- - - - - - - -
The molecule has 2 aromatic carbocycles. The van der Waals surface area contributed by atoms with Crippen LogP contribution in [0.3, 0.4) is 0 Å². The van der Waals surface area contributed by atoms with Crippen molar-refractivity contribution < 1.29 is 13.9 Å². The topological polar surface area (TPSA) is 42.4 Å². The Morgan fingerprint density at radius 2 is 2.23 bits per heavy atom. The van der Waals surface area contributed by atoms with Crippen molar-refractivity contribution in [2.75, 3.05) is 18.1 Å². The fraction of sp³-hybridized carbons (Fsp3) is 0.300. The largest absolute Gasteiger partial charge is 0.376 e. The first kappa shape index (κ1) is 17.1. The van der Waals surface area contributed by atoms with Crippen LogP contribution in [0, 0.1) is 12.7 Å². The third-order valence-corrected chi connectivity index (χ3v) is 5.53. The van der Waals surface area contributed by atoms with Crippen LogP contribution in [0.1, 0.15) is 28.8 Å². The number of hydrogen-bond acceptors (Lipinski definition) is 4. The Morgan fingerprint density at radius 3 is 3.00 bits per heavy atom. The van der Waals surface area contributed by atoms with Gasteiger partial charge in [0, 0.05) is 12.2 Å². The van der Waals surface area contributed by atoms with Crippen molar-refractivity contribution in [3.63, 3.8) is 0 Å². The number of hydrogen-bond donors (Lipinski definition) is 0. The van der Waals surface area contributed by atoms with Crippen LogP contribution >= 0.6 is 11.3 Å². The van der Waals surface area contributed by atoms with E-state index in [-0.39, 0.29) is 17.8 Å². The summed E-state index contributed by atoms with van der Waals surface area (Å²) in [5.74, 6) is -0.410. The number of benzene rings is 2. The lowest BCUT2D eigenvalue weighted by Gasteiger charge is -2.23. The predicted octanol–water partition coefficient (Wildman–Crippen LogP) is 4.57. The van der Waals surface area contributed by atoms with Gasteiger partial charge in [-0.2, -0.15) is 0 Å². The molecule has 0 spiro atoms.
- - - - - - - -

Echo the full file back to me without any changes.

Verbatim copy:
The molecule has 2 aromatic carbocycles. The van der Waals surface area contributed by atoms with Crippen LogP contribution in [0.3, 0.4) is 0 Å². The van der Waals surface area contributed by atoms with Crippen molar-refractivity contribution < 1.29 is 13.9 Å². The topological polar surface area (TPSA) is 42.4 Å². The Morgan fingerprint density at radius 2 is 2.23 bits per heavy atom. The van der Waals surface area contributed by atoms with Crippen molar-refractivity contribution in [2.75, 3.05) is 18.1 Å². The fraction of sp³-hybridized carbons (Fsp3) is 0.300. The largest absolute Gasteiger partial charge is 0.376 e. The first kappa shape index (κ1) is 17.1. The van der Waals surface area contributed by atoms with Crippen LogP contribution in [0, 0.1) is 12.7 Å². The third-order valence-corrected chi connectivity index (χ3v) is 5.53. The van der Waals surface area contributed by atoms with Crippen LogP contribution in [0.1, 0.15) is 28.8 Å². The number of hydrogen-bond acceptors (Lipinski definition) is 4. The Morgan fingerprint density at radius 3 is 3.00 bits per heavy atom. The van der Waals surface area contributed by atoms with Gasteiger partial charge in [0, 0.05) is 12.2 Å². The van der Waals surface area contributed by atoms with Crippen molar-refractivity contribution in [3.63, 3.8) is 0 Å². The number of hydrogen-bond donors (Lipinski definition) is 0. The van der Waals surface area contributed by atoms with Crippen LogP contribution >= 0.6 is 11.3 Å². The van der Waals surface area contributed by atoms with E-state index in [-0.39, 0.29) is 17.8 Å². The summed E-state index contributed by atoms with van der Waals surface area (Å²) in [5.74, 6) is -0.410. The number of benzene rings is 2. The lowest BCUT2D eigenvalue weighted by Gasteiger charge is -2.23. The predicted octanol–water partition coefficient (Wildman–Crippen LogP) is 4.57. The van der Waals surface area contributed by atoms with Gasteiger partial charge in [-0.2, -0.15) is 0 Å². The molecule has 0 spiro atoms.